The credit rating says that the average voter is 2 notches below junk.

Don’t forget to include the multitude of ‘Royal Houses’ of the multiple tribes for which all citizens are obliged to pay for. A conglomerate made up of the leaders of the Republic (Dictatorship), and the Kings and assorted ‘Traditional’ leaders, as well all the hangers-on in each of these richly rewarded structures. Has anyone worked out how many Presidents, Kings, Ministers, Mayors, Cabinet & Council members the average Mr Taxpayer in SA actually pays for, directly and indirectly and what the total cost is? Now that would be an interesting research subject for a political science student (subject of course to what political ambitions they have)

After the theft by the ANC cadres, pain for the poor.

Aag shame — grab a band aid !!!

Not to worry …. we’ll soon have a world class airline, SAA.02. It will provide free flights for all government ministers and their families and girlfriends.
As for “structural reforms” ….. I don’t think the rating agencies buy that fable anymore.
And as for the ANC ….. carry on looting but keep repeating the slogan: “we are fighting corruption on all fronts” ….. maybe the poor and unemployables will sort of believe it one more time.

You heard it here first;

“With the Covid-19 pandemic worsening, South Africa’s tax revenue is falling as the economy contracts, while spending to contain the spread of the virus and cushion its impact on the poor has increased”

Who knew that spending is increasung as lockdown levels decrease, clearly the looting is not over!

Urgent reforms are needed, says Tito, while Gordhan and his SAA business rescue practitioners do summersaults to get their greedy claws in the vault first!
Gordhan will be blaming the ratings agencies and call them names along with people like Duarte, Magashule and Mantashe…

Ratings agency already told SA government that the wage bill is too high; amongst other factors.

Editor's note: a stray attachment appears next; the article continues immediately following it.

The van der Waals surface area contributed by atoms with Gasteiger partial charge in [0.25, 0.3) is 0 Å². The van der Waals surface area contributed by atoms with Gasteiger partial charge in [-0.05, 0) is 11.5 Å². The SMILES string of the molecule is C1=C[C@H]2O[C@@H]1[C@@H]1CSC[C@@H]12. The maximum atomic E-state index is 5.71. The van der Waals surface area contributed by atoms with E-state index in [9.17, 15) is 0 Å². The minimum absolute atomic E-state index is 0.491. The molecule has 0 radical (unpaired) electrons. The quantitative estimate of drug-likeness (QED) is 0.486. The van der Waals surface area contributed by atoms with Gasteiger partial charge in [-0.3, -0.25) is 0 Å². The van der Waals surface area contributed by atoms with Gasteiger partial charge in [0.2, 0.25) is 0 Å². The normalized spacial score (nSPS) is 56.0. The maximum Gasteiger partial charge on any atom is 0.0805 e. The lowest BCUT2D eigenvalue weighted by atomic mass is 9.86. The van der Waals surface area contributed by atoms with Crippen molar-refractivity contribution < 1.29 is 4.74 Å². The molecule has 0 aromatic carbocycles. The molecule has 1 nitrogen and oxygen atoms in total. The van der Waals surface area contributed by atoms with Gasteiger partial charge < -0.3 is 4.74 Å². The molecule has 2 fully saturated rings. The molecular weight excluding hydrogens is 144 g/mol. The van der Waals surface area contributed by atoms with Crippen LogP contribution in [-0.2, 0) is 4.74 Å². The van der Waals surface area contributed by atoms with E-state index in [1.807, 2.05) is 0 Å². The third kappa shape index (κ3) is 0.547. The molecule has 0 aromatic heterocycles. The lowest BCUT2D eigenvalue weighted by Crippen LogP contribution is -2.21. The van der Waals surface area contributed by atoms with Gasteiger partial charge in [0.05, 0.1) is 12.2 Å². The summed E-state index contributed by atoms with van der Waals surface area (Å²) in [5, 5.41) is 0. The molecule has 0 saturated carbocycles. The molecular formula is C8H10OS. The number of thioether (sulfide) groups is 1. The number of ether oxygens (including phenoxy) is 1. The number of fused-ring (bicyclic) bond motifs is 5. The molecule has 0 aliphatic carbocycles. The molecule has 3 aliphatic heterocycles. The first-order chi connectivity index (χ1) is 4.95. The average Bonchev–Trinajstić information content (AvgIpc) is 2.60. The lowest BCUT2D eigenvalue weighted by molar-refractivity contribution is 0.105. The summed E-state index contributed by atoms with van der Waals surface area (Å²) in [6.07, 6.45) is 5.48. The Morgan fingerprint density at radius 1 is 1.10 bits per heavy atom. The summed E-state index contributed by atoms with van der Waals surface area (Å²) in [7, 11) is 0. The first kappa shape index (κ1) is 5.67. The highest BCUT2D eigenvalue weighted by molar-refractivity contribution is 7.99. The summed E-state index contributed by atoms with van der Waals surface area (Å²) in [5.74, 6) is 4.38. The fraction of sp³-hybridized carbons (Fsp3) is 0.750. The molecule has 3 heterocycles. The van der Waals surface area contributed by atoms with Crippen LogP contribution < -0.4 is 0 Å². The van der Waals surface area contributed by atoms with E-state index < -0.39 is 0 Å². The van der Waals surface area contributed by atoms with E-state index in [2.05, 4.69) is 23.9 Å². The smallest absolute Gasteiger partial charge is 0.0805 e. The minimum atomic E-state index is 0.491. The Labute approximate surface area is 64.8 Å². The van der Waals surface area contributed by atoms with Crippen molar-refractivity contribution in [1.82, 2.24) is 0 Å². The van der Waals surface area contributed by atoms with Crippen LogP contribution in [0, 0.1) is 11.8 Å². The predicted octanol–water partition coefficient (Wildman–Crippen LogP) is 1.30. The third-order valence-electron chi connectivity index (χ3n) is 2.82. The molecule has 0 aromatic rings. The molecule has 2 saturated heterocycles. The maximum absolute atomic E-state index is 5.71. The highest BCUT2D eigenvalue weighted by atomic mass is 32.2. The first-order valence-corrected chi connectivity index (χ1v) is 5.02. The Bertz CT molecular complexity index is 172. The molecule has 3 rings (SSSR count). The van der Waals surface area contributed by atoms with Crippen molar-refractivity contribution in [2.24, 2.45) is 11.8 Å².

Agencies will compare the budget to actual wage bill to see whether governments sticks to budget .

I’ve made reforms already. I only feel sorry for my fellow SAn’s that didn’t vote for your party either.

Maybe the anc should recognise the pain inflicted on our economy by their mindless marxist ideology and their hatred of free market enterprise….the only sponsors of their political madness?

Being stupid and stubborn at the same time costs.


Note to the reporter; kindly write a report which makes reference to statistics about phrases such as: …..reforms are urgently needed.. This kind of reporting is getting stale and the minister is blowing smoke up …. and taking the SAs for fools

A 108-year old organization that is incapable of learning is incapable of taking the corrective action needed to prevent a fiscal disaster. The increased interest cost for not taking the relevant action is like throwing money away. The ANC expects the tax-payer to cough up more. No f$%ckin’way. It’s time for a tax-payer revolt to expedite the demise of this shameful organization.

The funny thing is ratings downgrades have no effect on borrowing costs. This is easily verified, check the bond yields, they do not move on credit ratings news. Why? Because investors are smarter than credit rating agencies on the whole. Therefore they price the risk in daily. By the time a credit ratings agency acts, the risks are fully priced for months, sometimes years, by the market. I am just astounded that Tito Mboweni does not not know this, or is not prepared to state the truth. If you do not believe me, look at the borrowing cost (yield curve) of Greece, whose ratings are close to ours if not identical.

End of comments.